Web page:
Actual encounters

When it comes to actual encounters with your opposition it’s important to be prepared. This does not just mean in terms of the content of your position but, just as importantly, concerns your inner self. If we go in naively we can return bruised and battered. Better to be protected.

Following are some suggestions for the protection of your warrior self.

  1. Rather than pretending to be invincible it’s better to face your own fear and vulnerability about the upcoming meeting. Your scared self will be there as you face your opposition, so it’s important that it is protected. Wear clothing that makes you feel confident or a strengthening talisman that has some symbol that brings strength to you. Maybe imagine your mentor at your side as you walk into the room. Such symbols are saying to the fearful self: “I know you are there and I am looking after you.”
  2. Have realistic expectations. If you are a greenie in dialogue with an economic rationalist it would be foolish to expect them to embrace your views. Expect disagreement. Expect them not to understand. If you can generate an energy and environment where you’re given a legitimate hearing then you’ve done well. You can’t change the world in a single encounter.
  3. Make sure you feel supported. Don’t go it alone. This doesn’t mean you have to take someone with you literally, although sometimes this is necessary if you know the person you’re going to meet is a bully. It does mean however you have other people in your life who understand your position and are supportive of it. Talk to such people beforehand, then make sure they’re available afterwards for debriefing. Don’t be a martyr or a lone hero. It isn’t best for yourself or the cause.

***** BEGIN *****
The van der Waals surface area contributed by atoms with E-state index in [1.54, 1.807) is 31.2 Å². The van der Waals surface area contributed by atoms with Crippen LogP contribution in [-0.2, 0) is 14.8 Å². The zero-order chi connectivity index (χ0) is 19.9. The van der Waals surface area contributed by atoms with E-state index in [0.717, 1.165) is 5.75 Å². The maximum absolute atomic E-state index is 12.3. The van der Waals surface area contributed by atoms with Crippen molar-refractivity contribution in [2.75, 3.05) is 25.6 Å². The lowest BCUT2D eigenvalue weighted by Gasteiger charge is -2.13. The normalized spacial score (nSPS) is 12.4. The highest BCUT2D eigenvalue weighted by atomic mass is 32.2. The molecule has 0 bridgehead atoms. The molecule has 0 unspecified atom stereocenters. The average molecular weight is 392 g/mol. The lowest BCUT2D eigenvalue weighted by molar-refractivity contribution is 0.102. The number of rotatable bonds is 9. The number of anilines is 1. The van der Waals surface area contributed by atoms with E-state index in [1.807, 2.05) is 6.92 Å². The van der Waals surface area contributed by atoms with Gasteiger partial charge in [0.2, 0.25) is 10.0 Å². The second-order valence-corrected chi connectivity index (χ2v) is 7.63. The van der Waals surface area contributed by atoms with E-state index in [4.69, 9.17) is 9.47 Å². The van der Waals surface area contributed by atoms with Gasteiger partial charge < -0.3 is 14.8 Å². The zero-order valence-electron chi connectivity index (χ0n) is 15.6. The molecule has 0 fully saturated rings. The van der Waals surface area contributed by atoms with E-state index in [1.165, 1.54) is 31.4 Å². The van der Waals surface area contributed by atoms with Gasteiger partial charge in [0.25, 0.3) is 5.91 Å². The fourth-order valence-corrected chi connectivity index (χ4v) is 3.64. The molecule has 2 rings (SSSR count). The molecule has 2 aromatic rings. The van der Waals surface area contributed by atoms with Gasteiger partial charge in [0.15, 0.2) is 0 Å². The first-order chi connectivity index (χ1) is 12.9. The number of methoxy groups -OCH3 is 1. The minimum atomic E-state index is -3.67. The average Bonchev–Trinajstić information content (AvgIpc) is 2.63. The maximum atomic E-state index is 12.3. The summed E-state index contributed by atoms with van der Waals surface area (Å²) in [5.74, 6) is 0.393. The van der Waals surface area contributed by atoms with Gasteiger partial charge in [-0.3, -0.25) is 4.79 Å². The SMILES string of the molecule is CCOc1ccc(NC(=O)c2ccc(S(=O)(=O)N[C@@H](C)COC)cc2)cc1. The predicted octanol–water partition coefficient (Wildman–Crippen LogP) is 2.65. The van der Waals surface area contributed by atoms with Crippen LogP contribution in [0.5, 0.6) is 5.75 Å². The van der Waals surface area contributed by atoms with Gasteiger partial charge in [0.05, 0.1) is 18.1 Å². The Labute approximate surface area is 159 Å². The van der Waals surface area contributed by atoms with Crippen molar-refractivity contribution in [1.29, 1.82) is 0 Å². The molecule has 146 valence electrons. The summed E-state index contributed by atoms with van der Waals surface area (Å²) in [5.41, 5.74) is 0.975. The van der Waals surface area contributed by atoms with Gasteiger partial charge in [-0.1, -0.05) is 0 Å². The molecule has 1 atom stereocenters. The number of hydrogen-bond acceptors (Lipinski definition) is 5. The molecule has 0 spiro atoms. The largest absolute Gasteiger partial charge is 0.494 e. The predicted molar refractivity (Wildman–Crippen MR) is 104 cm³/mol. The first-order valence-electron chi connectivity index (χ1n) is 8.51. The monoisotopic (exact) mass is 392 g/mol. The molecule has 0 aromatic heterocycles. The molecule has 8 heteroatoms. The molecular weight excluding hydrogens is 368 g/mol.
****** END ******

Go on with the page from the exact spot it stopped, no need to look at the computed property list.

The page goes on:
Finding perspective

Kelly burst into tears in my office one day after a particular damaging encounter. She felt disheartened and on the verge of giving it all up. It was understandable. We all go through times where our goals seem too difficult or too overwhelming. This is when we need to take a break.

Refresh yourself, pace yourself. Inspire yourself by remembering mentors or role models who have gone before. Then go back to the bigger picture. Remind yourself why you’re doing it in the first place. Coach yourself not to collapse. You are needed.

It takes courage to stay strong. It takes commitment, endurance and robustness to stay working for a difficult cause. Yet your own self benefits as you develop such capacities within. You can enjoy cultivating the dignity of your warrior self.

Finally, you need to keep perspective. You will lose many battles; but there are lots of battles and lots of fronts to work on. The Eastern teaching of the Tao is relevant here. The Tao is like water. Water is strong enough to wear away rocks but doesn’t do it by aggressive encounter. It goes under, around and over. Wearing down resistance, making new paths, it gets to the ocean in the end.

*Client names have been changed to protect confidentiality.


Cynthia is a psychologist working in private practice in Melbourne. Ph 0417 103 018


Recommended Reading:

Thick Face, Black Heart by Chin-Ning Chu
Tao Te Ching translated by Gia-Fu Feng & Jane English
The Leader as a Martial Artist by Arnold Mindell
Shambhala: The Sacred Path of the Warrior by Chogyam Trungpa